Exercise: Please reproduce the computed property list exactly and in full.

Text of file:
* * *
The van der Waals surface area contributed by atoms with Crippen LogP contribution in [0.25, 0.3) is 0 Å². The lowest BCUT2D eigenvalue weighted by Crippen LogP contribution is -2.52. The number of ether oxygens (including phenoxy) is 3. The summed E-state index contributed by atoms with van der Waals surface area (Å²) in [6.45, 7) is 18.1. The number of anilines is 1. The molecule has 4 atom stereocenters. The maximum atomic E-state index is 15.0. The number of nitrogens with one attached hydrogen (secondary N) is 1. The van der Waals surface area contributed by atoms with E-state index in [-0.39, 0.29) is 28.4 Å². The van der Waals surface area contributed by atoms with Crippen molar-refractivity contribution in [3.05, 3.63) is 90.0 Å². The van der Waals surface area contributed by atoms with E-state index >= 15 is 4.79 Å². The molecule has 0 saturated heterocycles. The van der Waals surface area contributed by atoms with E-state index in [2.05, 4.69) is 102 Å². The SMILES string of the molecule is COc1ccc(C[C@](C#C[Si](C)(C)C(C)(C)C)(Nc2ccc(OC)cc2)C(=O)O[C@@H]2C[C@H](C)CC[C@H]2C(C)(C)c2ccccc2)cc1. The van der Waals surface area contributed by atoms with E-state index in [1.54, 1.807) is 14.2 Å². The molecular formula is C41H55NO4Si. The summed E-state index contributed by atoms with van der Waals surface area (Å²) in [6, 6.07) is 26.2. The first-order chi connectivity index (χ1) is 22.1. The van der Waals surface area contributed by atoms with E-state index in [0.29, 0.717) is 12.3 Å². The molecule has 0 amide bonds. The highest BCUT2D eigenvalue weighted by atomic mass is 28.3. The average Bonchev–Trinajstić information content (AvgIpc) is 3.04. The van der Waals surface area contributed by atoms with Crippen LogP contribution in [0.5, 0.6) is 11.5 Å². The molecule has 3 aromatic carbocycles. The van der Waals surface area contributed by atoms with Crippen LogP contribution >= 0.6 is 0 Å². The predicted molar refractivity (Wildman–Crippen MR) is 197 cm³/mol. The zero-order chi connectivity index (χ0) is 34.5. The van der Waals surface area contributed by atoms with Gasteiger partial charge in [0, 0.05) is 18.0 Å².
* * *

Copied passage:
The van der Waals surface area contributed by atoms with Crippen LogP contribution in [0.25, 0.3) is 0 Å². The lowest BCUT2D eigenvalue weighted by Crippen LogP contribution is -2.52. The number of ether oxygens (including phenoxy) is 3. The summed E-state index contributed by atoms with van der Waals surface area (Å²) in [6.45, 7) is 18.1. The number of anilines is 1. The molecule has 4 atom stereocenters. The maximum atomic E-state index is 15.0. The number of nitrogens with one attached hydrogen (secondary N) is 1. The van der Waals surface area contributed by atoms with E-state index in [-0.39, 0.29) is 28.4 Å². The van der Waals surface area contributed by atoms with Crippen molar-refractivity contribution in [3.05, 3.63) is 90.0 Å². The van der Waals surface area contributed by atoms with E-state index >= 15 is 4.79 Å². The molecule has 0 saturated heterocycles. The van der Waals surface area contributed by atoms with E-state index in [2.05, 4.69) is 102 Å². The SMILES string of the molecule is COc1ccc(C[C@](C#C[Si](C)(C)C(C)(C)C)(Nc2ccc(OC)cc2)C(=O)O[C@@H]2C[C@H](C)CC[C@H]2C(C)(C)c2ccccc2)cc1. The van der Waals surface area contributed by atoms with E-state index in [1.54, 1.807) is 14.2 Å². The molecular formula is C41H55NO4Si. The summed E-state index contributed by atoms with van der Waals surface area (Å²) in [6, 6.07) is 26.2. The first-order chi connectivity index (χ1) is 22.1. The van der Waals surface area contributed by atoms with E-state index in [0.29, 0.717) is 12.3 Å². The molecule has 0 amide bonds. The highest BCUT2D eigenvalue weighted by atomic mass is 28.3. The average Bonchev–Trinajstić information content (AvgIpc) is 3.04. The van der Waals surface area contributed by atoms with Crippen LogP contribution in [0.5, 0.6) is 11.5 Å². The molecule has 3 aromatic carbocycles. The van der Waals surface area contributed by atoms with Crippen LogP contribution >= 0.6 is 0 Å². The predicted molar refractivity (Wildman–Crippen MR) is 197 cm³/mol. The zero-order chi connectivity index (χ0) is 34.5. The van der Waals surface area contributed by atoms with Gasteiger partial charge in [0, 0.05) is 18.0 Å².